Thursday, February 28, 2013

The price of separation: The Ombudsman's report on complaints against divorce lawyers


The Legal Ombudsman has today published a report "looking at issues around family law complaints and focusing on divorce". The rationale behind the report is made clear in its first paragraph:
"Family disputes currently give rise to more complaints to the Legal Ombudsman than any other type of dispute. Around 18% of the complaints we investigate are about family law. Of these, just over half are related to divorce. That is echoed by other findings about the level of customer satisfaction with divorce lawyers: for instance, research has found that dissatisfaction levels are higher in divorce cases (13%) than for other areas of law (average of 7%)."
We are then told that:
"The aim of this report is to attempt to cast some light on why divorce leads to higher levels of dissatisfaction and more complaints than other areas of legal service. What can lawyers – and consumers – do to avoid finding themselves in disputes about the service that has been provided? How can both parties protect themselves against deepening the distress of relationship breakdown with a subsequent dispute between lawyer and customer? And how will the coming changes to the legal sector – legislative, administrative and financial – impact on the situation?"
Unsurprisingly, the report tells us that the largest area for complaints on divorce is cost, with around one quarter of the divorce complaints the Ombudsman deals with being on this issue. The report gives the usual advice: keep the client updated as costs mount. We are then given a couple of examples of how things can go wrong, including the case of 'Miss A', who was told to pay costs of £15,000 over what was agreed with her solicitors, including £4,000(!) for photocopying.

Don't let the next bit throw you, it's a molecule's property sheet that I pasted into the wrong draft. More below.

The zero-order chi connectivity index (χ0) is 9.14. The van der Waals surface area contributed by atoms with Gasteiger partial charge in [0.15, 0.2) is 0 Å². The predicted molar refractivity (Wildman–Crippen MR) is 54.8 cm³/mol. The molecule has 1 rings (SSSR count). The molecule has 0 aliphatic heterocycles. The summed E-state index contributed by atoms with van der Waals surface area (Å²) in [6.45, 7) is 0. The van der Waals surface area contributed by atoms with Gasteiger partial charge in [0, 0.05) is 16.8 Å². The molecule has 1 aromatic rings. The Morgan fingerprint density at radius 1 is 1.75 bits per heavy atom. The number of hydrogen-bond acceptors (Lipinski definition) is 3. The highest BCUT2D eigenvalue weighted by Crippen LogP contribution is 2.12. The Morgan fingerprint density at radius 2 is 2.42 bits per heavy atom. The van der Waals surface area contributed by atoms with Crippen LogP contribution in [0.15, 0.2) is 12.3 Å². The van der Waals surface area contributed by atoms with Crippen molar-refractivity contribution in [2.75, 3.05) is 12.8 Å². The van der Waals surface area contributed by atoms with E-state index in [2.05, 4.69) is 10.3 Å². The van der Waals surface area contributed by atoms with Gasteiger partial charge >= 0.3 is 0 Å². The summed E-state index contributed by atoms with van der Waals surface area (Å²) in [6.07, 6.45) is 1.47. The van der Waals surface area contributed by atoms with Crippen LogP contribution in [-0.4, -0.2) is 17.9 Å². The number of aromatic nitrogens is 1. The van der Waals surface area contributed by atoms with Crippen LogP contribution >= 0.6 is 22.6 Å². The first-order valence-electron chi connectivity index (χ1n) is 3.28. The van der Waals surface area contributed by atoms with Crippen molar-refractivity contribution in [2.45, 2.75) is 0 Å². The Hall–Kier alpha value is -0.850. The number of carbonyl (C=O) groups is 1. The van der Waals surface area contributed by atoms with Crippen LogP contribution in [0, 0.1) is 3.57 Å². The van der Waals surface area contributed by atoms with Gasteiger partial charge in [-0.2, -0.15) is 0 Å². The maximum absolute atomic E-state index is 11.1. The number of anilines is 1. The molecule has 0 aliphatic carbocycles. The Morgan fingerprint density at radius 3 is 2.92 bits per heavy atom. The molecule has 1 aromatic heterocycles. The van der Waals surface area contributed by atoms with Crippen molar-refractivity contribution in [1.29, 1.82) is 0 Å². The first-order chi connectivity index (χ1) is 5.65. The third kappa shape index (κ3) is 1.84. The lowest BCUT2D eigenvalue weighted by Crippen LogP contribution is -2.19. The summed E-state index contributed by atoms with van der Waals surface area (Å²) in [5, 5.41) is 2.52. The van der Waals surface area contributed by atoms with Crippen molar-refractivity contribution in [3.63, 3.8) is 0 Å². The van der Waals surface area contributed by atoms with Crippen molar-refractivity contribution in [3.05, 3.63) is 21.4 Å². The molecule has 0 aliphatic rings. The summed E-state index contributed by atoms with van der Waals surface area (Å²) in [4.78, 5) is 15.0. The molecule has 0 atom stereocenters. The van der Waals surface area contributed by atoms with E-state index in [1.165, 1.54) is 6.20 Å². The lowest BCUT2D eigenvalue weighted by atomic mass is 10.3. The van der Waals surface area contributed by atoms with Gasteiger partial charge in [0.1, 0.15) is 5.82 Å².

The next section of the report discusses the tension between law as a vocation, with lawyers bound by a professional obligation to act in the best interests of their client, and law as a business, with lawyers needing to maximise their returns in order to survive. We are given an example of a case where neither party were willing to compromise, with the result that the complainant's costs amounted to nearly £70,000. The Ombudsman found that the solicitors had provided a reasonable service, but had neither sought to challenge their client’s approach nor inform her of her mounting costs.

The report then moves on to issues of quality. We are told that around 18% of divorce related complaints are about the lawyer failing to provide adequate legal advice, with the key issue often being the poor standard of information provided to the client.

The next, short, section of the report explains that it is not always possible to 'put things right' with monetary compensation, and points out that in some cases minor issues with the solicitor's service have no effect upon the outcome, with the result that the complainant rejects the Ombudsman's decision to take no action.

The next section of the report looks at the 'matrimonial market', and how it is changing. In particular, the report looks at the pros and cons of cut- or fixed-price services, and mediation.

The report concludes that:
"...there are very good reasons why we can expect there to be more complaints about divorce than almost any other area of law. However, it is possible for lawyers and customers to manage the risks inherent in divorce better."
We are then given eight case studies, demonstrating complaints made to the Ombudsman, whether or not they had merit.

The report can be found here in html format, or here, in pdf format. The Ombudsman has also produced a consumer guide, containing ten 'helpful tips' to using a divorce lawyer, which may be found here.

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